When rock and roll was born, it could trace its genealogy back through a combination of country, folk, jazz, blues, and its cousin, rhythm and blues. In those early days of pompadours, stand-up basses, and a definitely pronounced twang, the rock offshoot called rockabilly put more emphasis on the country and R&B aspects and directly led to ascent of stars like Elvis Presley and Carl Perkins. The style took a backseat to other rock approaches by the start of the ’60s, but it wasn’t forgotten. In 1982, a trio of American musicians put their rockabilly rebellion right up front and had major success alongside the booming synthpop and New Wave acts. They were Stray Cats, and their debut album rocked this town 40 years ago this week.
Stray Cats formed in Massapequa, New York, in 1979. Guitarist/vocalist Brian Setzer, double bassist Leon Drucker aka Lee Rocker, and drummer James McDonnell, better known as Slim Jim Phantom, came up in the punk scene and were fans of the early rockabilly wave that produced Perkins, Presley, Gene Vincent, Eddie Cochran, and others. Certain aspects of the punk rock that emerged in 1970s New York echoed in those 1950s rockers, like the leather jackets of The Ramones and the musical choices on songs like “(There’s Gonna Be a) Showdown” by the New York Dolls. Stray Cats combined the vibe and instrumentation of rockabilly and infused it with punk energy and feel; similarly, their look invoked the early days while also fitting into the then-current climate. The band started scoring gigs at CBGB’s and Max’s Kansas City, the same venues that launched The Ramones, Blondie, and other NYC bands.
“Stray Cat Strut” (Uploaded to YouTube by Stray Cats)
When the band learned that there was a burgeoning new interest in rockabilly in the U.K., they decamped to England and began playing regularly. Stray Cats were soon at the forefront of a number of bands reviving the sound, like The Cramps and The Blasters. They earned fans among the punks and established rock stars alike. Eventually, they attracted the attention of producer Dave Edmunds, and he offered to man the boards on their first U.K. album, 1981’s Stray Cats. The album was a hit in Europe and Australia, but follow-up Gonna Ball was less well-received. However, EMI America noticed the noise the band was making and signed them, compiling selected tracks from the two albums in their American debut, Built for Speed. Speed hit stores 40 years ago this month and took off.
“Rock This Town” (Uploaded to YouTube by Stray Cats)
“Stray Cat Strut,” which made it to #11 in the U.K., was chosen as the lead-off single in the States. It went all the way to #3. By August, “Rock This Town” was on the radio and it zoomed up the charts to #9. Built for Speed would cruise up to #2 on the Billboard LP and Tapes chart. The rockabilly revival that the Cats helped kick off in Britain had found a foothold in the U.S.
“(She’s) Sexy + 17” (Uploaded to YouTube by Stray Cats)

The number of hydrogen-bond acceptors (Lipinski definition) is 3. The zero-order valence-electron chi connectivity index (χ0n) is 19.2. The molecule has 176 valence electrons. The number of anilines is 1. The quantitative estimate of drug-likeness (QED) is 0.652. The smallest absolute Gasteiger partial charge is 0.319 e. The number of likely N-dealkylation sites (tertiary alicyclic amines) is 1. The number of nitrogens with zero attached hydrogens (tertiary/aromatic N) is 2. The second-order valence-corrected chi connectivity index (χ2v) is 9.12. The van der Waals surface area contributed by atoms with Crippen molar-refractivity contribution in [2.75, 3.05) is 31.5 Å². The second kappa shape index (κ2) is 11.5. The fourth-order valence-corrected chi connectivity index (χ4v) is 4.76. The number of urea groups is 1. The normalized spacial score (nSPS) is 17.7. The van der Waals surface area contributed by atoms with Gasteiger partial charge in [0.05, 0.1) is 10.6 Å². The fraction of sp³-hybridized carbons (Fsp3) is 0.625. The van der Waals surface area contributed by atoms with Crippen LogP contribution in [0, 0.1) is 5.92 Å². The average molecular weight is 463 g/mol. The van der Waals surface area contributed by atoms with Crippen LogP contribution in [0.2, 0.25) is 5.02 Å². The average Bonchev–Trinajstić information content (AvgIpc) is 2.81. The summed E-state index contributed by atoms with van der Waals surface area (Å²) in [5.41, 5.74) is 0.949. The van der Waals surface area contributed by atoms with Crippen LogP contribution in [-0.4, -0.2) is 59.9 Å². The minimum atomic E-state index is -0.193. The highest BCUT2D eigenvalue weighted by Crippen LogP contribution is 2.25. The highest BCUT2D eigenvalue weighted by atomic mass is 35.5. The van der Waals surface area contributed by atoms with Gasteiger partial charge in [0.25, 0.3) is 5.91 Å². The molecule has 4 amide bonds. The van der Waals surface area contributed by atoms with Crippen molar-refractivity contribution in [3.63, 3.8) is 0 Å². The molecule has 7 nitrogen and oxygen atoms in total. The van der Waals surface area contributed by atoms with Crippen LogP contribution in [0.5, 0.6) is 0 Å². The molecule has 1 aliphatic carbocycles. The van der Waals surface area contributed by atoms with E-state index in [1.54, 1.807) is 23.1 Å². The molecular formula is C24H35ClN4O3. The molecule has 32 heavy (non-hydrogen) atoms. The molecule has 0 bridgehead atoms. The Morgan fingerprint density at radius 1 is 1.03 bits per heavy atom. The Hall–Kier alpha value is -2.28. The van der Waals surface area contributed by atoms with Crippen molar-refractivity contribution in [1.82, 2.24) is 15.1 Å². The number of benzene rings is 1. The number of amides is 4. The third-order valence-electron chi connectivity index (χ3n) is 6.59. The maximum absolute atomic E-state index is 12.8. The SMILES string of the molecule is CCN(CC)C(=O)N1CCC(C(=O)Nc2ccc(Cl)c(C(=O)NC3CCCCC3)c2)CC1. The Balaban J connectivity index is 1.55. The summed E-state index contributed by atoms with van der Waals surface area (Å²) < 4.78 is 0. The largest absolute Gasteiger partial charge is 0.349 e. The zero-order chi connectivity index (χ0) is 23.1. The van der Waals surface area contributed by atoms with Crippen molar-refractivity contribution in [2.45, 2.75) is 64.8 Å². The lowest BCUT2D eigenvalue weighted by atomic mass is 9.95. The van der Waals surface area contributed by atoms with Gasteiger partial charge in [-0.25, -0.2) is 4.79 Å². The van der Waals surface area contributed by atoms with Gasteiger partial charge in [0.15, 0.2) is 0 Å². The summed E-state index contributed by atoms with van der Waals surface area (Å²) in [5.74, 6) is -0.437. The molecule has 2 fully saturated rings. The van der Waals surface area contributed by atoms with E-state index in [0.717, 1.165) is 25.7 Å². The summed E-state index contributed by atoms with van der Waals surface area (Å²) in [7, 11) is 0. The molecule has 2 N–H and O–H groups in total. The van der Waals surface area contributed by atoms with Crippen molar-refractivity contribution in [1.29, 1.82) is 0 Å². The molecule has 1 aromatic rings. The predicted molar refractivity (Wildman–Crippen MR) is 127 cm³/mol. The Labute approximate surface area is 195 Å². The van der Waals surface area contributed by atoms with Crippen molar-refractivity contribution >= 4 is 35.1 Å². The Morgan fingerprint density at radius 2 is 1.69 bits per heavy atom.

Buoyed by their success on both sides of the pond, the Cats reconvened to record Rant n’ Rave with Stray Cats; the band split recording between New York and London. Rant n’ Rave went to #14 in 1983, and the single “(She’s) Sexy + 17” went to #5 in the U.S. That turned out to be the band’s commercial peak in the U.S. While other rockabilly-influenced acts of the time like The Cramps and the Reverend Horton Heat would continue to thrive in alternative circles, the Cats split for two years. Setzer cited his own restlessness as the cause, though the group did reassemble in 1986 for Rock Therapy, a covers-heavy album. For the next six years, the band fell into a pattern of regrouping, making an album, and disassembling. By 1993, the group had split.
“Jump, Jive an’ Wail” (Uploaded to YouTube by BrianSetzerOrchVEVO)
For several years, the individual band members took on a variety of separate musical endeavors. Setzer had first formed a swing band, The Brian Setzer Orchestra, in 1990, but began to concentrate on it after the dissolution of the Cats. Ironically, he would help spearhead a second genre resurgence by becoming a key figure in the late ’90s swing revival. Setzer’s group joined a cluster of bands that included Big Bad Voodoo Daddy, Royal Crown Revue, Cherry Poppin’ Daddies, and more that were inspired by the swing look and sound. Films like Swing Kids and Swingers (set in the L.A. subculture and featuring performances by Big Bad Voodoo Daddy) gave the acts wider attention. A Gap ad featuring Louis Prima’s original version of “Jump, Jive an’ Wail” drew tremendous notice just in time for Setzer’s cover of the tune to hit on his 1998 Orchestra album The Dirty Boogie. The album nabbed two Grammys.
“Three Time’s A Charm” (Uploaded to YouTube by Stray Cats)
In 2004, Stray Cats got back together for a five-year run that yielded a series of live albums. After several years apart, the trio regrouped in 2018 and has been together ever since. 2019 saw a new live album as well as 40, the band’s first new studio album since 1993. In 2020, the Cats released Rocked This Town: From LA to London, a live album featuring songs records in various cities on their tour.
Despite heading to England to get a kickstart, Stray Cats remain a quintessentially American band. They demonstrated musical ingenuity by building something new on the blueprint left by those that came before. In doing so, they’ve introduced their own contemporary tunes as well as musical heritage to new audiences for decades. And when they head their separate ways, they always seem to find their way back to that trio that they were as young men, leaning into the very things that they loved about the music in the first place. Wherever Stray Cats are at any given moment, you can be certain that town will be quite thoroughly rocked.
Featured image: Shutterstock
Become a Saturday Evening Post member and enjoy unlimited access. Subscribe now